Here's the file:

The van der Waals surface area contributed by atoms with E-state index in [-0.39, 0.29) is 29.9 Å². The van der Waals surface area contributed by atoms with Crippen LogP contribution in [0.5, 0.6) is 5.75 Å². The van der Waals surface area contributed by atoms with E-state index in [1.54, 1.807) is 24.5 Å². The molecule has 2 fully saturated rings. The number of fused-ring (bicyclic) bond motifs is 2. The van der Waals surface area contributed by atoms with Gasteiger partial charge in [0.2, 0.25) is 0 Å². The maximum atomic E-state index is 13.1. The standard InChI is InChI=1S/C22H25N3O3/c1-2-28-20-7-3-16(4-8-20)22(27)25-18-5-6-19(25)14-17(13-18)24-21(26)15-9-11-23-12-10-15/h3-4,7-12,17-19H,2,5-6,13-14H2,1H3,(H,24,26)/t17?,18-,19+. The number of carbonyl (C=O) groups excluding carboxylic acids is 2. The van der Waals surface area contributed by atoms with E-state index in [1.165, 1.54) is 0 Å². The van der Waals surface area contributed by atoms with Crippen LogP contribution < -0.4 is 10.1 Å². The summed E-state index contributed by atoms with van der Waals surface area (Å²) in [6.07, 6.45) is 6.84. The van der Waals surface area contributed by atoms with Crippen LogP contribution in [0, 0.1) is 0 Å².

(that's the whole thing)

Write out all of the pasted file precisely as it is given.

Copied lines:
The van der Waals surface area contributed by atoms with E-state index in [-0.39, 0.29) is 29.9 Å². The van der Waals surface area contributed by atoms with Crippen LogP contribution in [0.5, 0.6) is 5.75 Å². The van der Waals surface area contributed by atoms with E-state index in [1.54, 1.807) is 24.5 Å². The molecule has 2 fully saturated rings. The number of fused-ring (bicyclic) bond motifs is 2. The van der Waals surface area contributed by atoms with Gasteiger partial charge in [0.2, 0.25) is 0 Å². The maximum atomic E-state index is 13.1. The standard InChI is InChI=1S/C22H25N3O3/c1-2-28-20-7-3-16(4-8-20)22(27)25-18-5-6-19(25)14-17(13-18)24-21(26)15-9-11-23-12-10-15/h3-4,7-12,17-19H,2,5-6,13-14H2,1H3,(H,24,26)/t17?,18-,19+. The number of carbonyl (C=O) groups excluding carboxylic acids is 2. The van der Waals surface area contributed by atoms with E-state index in [1.165, 1.54) is 0 Å². The van der Waals surface area contributed by atoms with Crippen LogP contribution < -0.4 is 10.1 Å². The summed E-state index contributed by atoms with van der Waals surface area (Å²) in [6.07, 6.45) is 6.84. The van der Waals surface area contributed by atoms with Crippen LogP contribution in [0, 0.1) is 0 Å².